When the presidents of the American and National Leagues last week asked for and got a temporary restraining order directing striking umpires back to work after a one-day walkout—the second in the history of major league baseball—the owners, who have criticized players for putting the game into the courts, did just that. In rejecting the Umpires Association's request to discuss the terms of their March 1977 agreement, AL President Lee MacPhail and NL President Chub Feeney said, "The agreement is complete, and there is no obligation to negotiate changes or additions."

"It was signed in March, all right," said Bob Engel, president of the Umpires Association. "By our lawyer at that time. I tried all year to get a copy of it. I kept asking him, 'When are we going to see this document?' When we finally saw it this spring, it wasn't what we had agreed to. Always before, we all sat down around a table, talked, read the agreement and signed it. Nobody signed this except that lawyer. I don't even know if he had the right to sign. We're umpires, not lawyers. I would think that the leagues would respect us enough to listen to us."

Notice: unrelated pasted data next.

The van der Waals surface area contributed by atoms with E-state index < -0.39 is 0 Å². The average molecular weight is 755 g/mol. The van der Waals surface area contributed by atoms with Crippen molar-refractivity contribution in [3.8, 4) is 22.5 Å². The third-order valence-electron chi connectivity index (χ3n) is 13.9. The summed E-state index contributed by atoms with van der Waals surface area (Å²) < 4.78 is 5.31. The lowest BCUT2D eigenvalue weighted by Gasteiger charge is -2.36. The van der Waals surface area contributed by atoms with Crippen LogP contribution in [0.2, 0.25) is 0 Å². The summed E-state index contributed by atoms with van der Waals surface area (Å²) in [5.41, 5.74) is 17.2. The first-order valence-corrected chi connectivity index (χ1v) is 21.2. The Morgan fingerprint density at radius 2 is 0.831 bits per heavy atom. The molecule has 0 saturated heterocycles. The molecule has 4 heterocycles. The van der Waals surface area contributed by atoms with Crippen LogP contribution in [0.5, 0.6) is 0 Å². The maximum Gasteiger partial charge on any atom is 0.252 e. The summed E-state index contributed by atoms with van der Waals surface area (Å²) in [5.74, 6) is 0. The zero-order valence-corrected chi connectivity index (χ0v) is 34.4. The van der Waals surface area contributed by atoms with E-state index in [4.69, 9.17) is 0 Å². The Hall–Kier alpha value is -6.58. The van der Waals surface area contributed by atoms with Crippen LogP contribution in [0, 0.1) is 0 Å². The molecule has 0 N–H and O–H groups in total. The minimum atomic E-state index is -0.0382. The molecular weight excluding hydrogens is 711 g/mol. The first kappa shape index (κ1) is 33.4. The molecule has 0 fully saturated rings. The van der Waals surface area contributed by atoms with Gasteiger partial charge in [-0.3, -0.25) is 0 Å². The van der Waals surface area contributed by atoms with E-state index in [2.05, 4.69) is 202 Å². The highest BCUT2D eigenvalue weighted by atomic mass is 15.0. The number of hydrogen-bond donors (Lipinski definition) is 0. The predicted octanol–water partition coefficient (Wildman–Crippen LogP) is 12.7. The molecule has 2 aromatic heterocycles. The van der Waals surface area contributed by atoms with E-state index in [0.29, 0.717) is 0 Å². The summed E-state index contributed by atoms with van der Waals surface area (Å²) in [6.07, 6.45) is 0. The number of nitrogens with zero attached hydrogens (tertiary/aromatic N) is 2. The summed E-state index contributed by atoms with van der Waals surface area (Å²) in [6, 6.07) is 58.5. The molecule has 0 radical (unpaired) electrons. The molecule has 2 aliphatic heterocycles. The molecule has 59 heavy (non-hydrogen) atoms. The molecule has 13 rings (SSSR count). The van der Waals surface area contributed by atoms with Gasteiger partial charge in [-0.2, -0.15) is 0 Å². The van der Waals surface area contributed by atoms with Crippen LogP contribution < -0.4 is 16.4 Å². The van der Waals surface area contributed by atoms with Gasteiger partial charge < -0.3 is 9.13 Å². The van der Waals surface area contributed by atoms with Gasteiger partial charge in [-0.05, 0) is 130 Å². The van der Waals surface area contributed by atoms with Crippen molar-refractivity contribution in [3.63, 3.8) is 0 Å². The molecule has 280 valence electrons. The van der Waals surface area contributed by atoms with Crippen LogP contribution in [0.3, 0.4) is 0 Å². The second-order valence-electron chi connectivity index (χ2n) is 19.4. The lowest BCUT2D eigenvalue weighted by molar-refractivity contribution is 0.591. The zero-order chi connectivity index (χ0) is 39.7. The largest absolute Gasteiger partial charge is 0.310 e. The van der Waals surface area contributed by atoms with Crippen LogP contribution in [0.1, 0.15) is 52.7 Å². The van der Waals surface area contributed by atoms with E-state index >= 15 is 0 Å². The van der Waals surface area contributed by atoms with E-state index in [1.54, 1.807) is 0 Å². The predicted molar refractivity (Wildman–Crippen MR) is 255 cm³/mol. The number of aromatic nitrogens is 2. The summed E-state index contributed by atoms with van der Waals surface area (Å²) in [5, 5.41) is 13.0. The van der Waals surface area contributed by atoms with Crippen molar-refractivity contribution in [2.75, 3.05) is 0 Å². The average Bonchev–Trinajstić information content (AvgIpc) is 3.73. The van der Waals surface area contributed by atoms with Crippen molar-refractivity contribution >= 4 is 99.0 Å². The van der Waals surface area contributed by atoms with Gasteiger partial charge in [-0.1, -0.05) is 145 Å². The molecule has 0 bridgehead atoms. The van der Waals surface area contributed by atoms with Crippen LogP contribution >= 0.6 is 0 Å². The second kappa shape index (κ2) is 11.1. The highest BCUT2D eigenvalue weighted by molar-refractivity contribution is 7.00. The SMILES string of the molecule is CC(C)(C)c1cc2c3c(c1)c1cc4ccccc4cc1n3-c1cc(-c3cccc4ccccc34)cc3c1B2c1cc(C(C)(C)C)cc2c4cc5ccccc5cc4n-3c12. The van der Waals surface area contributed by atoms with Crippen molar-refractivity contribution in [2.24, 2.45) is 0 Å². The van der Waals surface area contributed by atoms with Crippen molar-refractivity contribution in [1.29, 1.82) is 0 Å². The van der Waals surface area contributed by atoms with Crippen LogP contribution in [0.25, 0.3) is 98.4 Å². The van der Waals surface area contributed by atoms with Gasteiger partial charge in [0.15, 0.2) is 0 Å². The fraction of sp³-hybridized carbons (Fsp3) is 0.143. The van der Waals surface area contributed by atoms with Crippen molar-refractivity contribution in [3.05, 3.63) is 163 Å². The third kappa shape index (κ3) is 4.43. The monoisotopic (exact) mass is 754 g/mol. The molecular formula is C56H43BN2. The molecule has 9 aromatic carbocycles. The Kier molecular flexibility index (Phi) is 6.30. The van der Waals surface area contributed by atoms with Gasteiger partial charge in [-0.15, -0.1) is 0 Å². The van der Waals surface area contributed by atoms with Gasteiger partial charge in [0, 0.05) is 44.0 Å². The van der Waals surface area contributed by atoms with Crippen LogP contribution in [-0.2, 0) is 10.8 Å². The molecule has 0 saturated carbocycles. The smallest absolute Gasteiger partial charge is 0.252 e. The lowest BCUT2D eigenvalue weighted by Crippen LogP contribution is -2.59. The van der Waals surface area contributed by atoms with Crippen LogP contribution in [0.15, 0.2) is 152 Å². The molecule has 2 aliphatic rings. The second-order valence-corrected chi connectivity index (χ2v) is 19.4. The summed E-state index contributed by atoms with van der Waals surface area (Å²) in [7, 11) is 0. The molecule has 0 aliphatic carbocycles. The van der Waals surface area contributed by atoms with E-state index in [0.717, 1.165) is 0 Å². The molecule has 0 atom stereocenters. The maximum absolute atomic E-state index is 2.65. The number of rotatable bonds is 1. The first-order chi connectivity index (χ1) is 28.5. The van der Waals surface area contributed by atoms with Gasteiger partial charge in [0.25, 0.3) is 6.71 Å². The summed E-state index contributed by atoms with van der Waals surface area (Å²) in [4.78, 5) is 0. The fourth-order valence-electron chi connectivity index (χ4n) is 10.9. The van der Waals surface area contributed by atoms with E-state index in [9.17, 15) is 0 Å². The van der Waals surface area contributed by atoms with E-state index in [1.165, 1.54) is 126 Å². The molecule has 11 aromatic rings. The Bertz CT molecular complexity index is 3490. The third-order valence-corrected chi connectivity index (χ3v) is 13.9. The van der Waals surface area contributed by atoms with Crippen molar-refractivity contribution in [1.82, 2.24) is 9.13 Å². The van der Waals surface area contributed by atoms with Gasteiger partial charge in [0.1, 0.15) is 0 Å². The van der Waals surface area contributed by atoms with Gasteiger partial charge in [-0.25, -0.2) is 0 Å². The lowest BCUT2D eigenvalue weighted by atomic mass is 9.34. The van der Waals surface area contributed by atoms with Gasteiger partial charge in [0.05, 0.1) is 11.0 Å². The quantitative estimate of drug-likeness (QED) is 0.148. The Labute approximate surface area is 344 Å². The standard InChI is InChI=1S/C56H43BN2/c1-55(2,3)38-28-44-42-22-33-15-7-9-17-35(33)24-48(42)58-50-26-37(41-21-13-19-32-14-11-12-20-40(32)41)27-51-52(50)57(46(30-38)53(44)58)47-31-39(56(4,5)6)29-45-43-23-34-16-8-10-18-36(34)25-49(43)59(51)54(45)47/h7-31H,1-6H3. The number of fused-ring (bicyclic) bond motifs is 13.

Ancient Japanese sport of sumo wrestling is under attack from honorable director of Japan's Women and Minors Bureau, Ms. Mayumi Moriyama. As reported by Tokyo's Mainichi Daily News, 10-year-old Mei Kurihara was barred from the final round of a children's sumo tournament in Tokyo after she had won an elimination round. Mei is a girl. Ms. Moriyama contended that the directors of the Japan Sumo Association barred Mei on the basis of the feudal sumo ethic, which regards women as "impure."

The directors said, "Sumo is a traditional sport, and we don't want to see a woman clad only in a Mawashi loincloth enter the ring before the public."


"There is a worm with backbone!" That was the reaction when Herman came from far off the pace to inch out a field that included Seattle Slew, Starworm, Luke Skyworm and Swifty in the second annual International Worm Races in McLean, Va. According to The Washington Post, the contestants were put into three groups: the fuzzies, the slimys and the centipedes. A circle was marked on the ground for each of the categories, and the first to creep outside was the winner.